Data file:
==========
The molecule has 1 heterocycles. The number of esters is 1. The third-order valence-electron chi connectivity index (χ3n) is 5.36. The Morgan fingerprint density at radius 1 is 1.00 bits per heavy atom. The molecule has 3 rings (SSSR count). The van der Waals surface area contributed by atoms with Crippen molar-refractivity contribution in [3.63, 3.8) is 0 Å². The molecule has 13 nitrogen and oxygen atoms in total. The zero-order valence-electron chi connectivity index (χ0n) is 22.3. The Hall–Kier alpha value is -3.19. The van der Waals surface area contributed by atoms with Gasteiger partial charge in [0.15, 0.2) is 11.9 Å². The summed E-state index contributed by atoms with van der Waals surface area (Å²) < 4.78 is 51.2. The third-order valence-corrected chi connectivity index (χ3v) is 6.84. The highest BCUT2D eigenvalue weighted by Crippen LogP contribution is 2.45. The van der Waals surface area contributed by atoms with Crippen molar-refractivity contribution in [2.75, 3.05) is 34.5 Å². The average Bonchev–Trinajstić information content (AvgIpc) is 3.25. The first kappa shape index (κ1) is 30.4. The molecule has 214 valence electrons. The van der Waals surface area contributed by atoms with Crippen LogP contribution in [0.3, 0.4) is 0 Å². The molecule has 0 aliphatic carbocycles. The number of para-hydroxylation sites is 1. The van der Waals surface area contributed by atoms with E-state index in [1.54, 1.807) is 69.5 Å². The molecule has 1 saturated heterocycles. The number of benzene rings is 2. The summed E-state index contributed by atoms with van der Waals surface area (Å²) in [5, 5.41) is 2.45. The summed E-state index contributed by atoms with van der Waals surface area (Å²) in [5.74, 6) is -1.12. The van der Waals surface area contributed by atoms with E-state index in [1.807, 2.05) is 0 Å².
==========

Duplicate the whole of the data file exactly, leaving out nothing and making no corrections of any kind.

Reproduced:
The molecule has 1 heterocycles. The number of esters is 1. The third-order valence-electron chi connectivity index (χ3n) is 5.36. The Morgan fingerprint density at radius 1 is 1.00 bits per heavy atom. The molecule has 3 rings (SSSR count). The van der Waals surface area contributed by atoms with Crippen molar-refractivity contribution in [3.63, 3.8) is 0 Å². The molecule has 13 nitrogen and oxygen atoms in total. The zero-order valence-electron chi connectivity index (χ0n) is 22.3. The Hall–Kier alpha value is -3.19. The van der Waals surface area contributed by atoms with Gasteiger partial charge in [0.15, 0.2) is 11.9 Å². The summed E-state index contributed by atoms with van der Waals surface area (Å²) < 4.78 is 51.2. The third-order valence-corrected chi connectivity index (χ3v) is 6.84. The highest BCUT2D eigenvalue weighted by Crippen LogP contribution is 2.45. The van der Waals surface area contributed by atoms with Crippen molar-refractivity contribution in [2.75, 3.05) is 34.5 Å². The average Bonchev–Trinajstić information content (AvgIpc) is 3.25. The first kappa shape index (κ1) is 30.4. The molecule has 214 valence electrons. The van der Waals surface area contributed by atoms with Crippen LogP contribution in [0.3, 0.4) is 0 Å². The molecule has 0 aliphatic carbocycles. The number of para-hydroxylation sites is 1. The van der Waals surface area contributed by atoms with E-state index in [1.54, 1.807) is 69.5 Å². The molecule has 1 saturated heterocycles. The number of benzene rings is 2. The summed E-state index contributed by atoms with van der Waals surface area (Å²) in [5, 5.41) is 2.45. The summed E-state index contributed by atoms with van der Waals surface area (Å²) in [5.74, 6) is -1.12. The van der Waals surface area contributed by atoms with E-state index in [1.807, 2.05) is 0 Å².